It’s Friday evening. You’ve just launched well-tested Hadoop job which took you the whole week to create. You estimate that it will complete in couple of days. You navigate your browser to tasktracker and periodically click "Refresh page", while constantly watching at slowly increasing completion percentage. Everything seems to be all right. Being confident that the job will complete by Monday, you go home.

However, on Monday you discover that everything went south. Logs reveal that events unfolded as follows. A part of network with a number of Hadoop nodes went down at some point. But this should not be a big deal because Hadoop is designed to be resilient. It restarted failed tasks on other nodes. This only would slightly increase running time of the job — just a minor nuisance. Eventually all mappers completed successfully, and now completion time depends only on reducers. Reducers worked hard for hours and almost all of them completed successfully, except very small number of reducers which are still running and will be running for much longer because they are only 70% complete, meaning that they are in the very beginning of reduce > reduce stage. Seems that data is distributed unevenly. Ten more hours have passed. One of the slow reducers was killed because it had failed to send heartbeat in time limit. If was restarted. The progress of newly restarted reducer now is even worse than before: it is stuck in copying output from the mappers. Turns out that the disk where one of the mapper output is stored is nearly dead. A couple of more hours passed. Failing disk died permanently. Hadoop had to restart mapper task, making slow reducer to stall because it needs output from this mapper. At this moment you understand that the job will never complete successfully. Various failures will plague your job until you give up. Upset, you decide to read email and the very first message that catches your eyes is from Hadoop support team stating that they are going to shut down the cluster in 12 hours for scheduled maintenance. This kills any remaining hopes of the job success. You open terminal window and enter hadoop job kill ... command.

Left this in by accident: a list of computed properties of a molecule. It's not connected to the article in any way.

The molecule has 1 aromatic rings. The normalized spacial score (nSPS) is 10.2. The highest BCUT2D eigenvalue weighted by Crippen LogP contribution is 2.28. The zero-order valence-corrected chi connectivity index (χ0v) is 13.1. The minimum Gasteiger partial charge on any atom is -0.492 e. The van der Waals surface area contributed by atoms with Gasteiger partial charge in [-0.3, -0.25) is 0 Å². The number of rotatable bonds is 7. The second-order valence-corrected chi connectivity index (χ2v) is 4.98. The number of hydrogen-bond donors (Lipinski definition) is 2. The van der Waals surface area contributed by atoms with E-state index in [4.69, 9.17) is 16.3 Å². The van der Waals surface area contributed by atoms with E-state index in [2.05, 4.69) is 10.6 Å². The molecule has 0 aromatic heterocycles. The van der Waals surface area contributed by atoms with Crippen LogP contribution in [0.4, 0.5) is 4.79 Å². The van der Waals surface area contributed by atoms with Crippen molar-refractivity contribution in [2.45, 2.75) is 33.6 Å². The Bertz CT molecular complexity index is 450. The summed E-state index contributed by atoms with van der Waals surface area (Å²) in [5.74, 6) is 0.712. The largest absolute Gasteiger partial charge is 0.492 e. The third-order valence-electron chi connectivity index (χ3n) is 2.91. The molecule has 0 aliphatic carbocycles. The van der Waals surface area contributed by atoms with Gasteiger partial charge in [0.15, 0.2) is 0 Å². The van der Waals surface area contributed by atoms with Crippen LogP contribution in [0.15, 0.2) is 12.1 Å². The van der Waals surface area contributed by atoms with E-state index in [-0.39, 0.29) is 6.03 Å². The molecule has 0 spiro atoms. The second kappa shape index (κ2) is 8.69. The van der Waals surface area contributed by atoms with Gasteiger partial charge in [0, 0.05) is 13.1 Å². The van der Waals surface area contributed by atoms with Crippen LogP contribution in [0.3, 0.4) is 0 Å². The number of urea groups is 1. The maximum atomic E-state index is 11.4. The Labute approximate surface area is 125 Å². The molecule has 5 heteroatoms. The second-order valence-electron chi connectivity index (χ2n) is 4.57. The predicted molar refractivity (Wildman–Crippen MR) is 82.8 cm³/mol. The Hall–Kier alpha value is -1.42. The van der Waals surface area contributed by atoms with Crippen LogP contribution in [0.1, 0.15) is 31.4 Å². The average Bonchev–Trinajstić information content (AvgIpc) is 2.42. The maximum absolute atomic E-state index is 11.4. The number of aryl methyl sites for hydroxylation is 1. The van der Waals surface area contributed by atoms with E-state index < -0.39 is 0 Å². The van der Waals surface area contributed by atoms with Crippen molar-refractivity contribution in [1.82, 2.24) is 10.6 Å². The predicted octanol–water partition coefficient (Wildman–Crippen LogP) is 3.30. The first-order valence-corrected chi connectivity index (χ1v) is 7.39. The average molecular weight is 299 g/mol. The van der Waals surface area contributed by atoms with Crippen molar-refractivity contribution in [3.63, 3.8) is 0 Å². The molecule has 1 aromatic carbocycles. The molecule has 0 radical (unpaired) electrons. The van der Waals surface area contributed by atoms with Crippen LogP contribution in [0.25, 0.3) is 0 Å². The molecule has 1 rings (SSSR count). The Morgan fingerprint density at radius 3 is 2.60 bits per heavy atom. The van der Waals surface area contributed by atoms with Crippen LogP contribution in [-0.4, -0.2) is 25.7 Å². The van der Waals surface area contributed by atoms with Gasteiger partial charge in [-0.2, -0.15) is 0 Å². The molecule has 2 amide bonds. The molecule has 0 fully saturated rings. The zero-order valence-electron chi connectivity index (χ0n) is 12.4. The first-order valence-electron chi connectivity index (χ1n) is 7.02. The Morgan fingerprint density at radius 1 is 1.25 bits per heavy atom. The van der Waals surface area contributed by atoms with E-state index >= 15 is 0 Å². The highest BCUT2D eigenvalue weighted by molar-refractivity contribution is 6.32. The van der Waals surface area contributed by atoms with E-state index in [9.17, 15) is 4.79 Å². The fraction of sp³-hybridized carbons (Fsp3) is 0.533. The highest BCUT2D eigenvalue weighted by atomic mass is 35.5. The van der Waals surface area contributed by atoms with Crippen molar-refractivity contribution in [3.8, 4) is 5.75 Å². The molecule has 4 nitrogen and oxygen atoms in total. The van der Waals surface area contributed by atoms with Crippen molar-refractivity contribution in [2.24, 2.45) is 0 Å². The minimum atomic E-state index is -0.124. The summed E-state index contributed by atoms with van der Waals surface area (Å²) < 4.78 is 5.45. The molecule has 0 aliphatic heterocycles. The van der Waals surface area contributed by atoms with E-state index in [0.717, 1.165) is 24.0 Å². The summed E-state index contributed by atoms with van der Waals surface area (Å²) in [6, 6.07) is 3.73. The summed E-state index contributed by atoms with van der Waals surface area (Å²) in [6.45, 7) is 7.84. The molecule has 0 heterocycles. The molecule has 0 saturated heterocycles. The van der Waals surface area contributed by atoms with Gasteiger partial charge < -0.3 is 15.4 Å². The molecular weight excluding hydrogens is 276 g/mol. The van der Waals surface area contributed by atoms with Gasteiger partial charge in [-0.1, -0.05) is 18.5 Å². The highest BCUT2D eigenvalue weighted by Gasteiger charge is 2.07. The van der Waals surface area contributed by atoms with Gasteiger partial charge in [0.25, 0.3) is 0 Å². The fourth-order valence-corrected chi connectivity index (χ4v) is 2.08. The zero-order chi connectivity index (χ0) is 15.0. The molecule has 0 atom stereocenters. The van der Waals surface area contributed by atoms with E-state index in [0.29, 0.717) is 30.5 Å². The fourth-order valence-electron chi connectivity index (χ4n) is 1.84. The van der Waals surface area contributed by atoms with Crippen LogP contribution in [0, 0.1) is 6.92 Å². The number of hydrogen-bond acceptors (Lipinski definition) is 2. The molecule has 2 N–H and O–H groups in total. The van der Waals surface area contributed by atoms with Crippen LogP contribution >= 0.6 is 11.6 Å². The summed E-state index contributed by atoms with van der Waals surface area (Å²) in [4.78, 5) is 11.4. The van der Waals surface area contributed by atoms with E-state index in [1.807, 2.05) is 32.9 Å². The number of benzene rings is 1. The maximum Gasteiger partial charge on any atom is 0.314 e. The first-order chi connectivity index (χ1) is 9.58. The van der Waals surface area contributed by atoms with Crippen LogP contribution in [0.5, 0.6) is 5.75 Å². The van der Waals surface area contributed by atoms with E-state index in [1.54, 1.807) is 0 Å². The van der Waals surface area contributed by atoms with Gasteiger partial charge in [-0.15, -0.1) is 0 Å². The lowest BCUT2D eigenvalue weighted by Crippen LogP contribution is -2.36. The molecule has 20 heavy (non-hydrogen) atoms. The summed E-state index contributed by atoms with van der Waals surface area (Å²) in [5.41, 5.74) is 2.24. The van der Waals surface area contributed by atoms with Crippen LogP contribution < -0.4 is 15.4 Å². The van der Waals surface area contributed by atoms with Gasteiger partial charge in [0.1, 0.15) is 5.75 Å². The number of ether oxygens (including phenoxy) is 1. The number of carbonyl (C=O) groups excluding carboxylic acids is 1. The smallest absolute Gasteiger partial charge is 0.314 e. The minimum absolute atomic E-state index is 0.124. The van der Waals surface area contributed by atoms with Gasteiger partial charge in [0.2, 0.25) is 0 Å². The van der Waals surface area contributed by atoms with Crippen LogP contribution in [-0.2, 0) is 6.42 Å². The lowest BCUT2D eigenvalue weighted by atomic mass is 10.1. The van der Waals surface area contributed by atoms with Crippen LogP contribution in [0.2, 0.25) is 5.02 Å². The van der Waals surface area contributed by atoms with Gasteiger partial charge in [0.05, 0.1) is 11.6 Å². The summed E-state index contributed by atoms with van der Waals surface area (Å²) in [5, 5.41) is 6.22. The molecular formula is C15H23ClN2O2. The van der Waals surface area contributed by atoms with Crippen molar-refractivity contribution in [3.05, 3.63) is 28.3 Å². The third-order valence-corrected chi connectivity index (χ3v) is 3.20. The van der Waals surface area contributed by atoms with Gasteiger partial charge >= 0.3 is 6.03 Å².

Sounds familiar? Long jobs are the classical error of designing bigdata dataflows. You managed to put all logics and all data into single large job which will work for hours and maybe even days. Instead, you should have split it into shorter jobs of 30-60 minutes each. At first glance, this idea seems against rational thinking. Reasons against:

But this is a mere illusion. Long jobs do not work. The longer the job works, the fewer chances it has for success. A series of short jobs of 30-60 minutes each will complete faster than single long job. For example, let’s assume that we have single large job which in perfect world completes in 10 hours. In perfect world, there are no hardware or software errors, input data is clean, cluster doesn’t require maintenance, and you never have urgent desire to change the code of the already launched job. Alas, perfect world exists only on paper. When this large job meets real world, it will take 50 hours for it to complete because of failures and restarts. On the other hand, accurately crafted series of short jobs would complete in 20 hours. This is the best you can do in real world.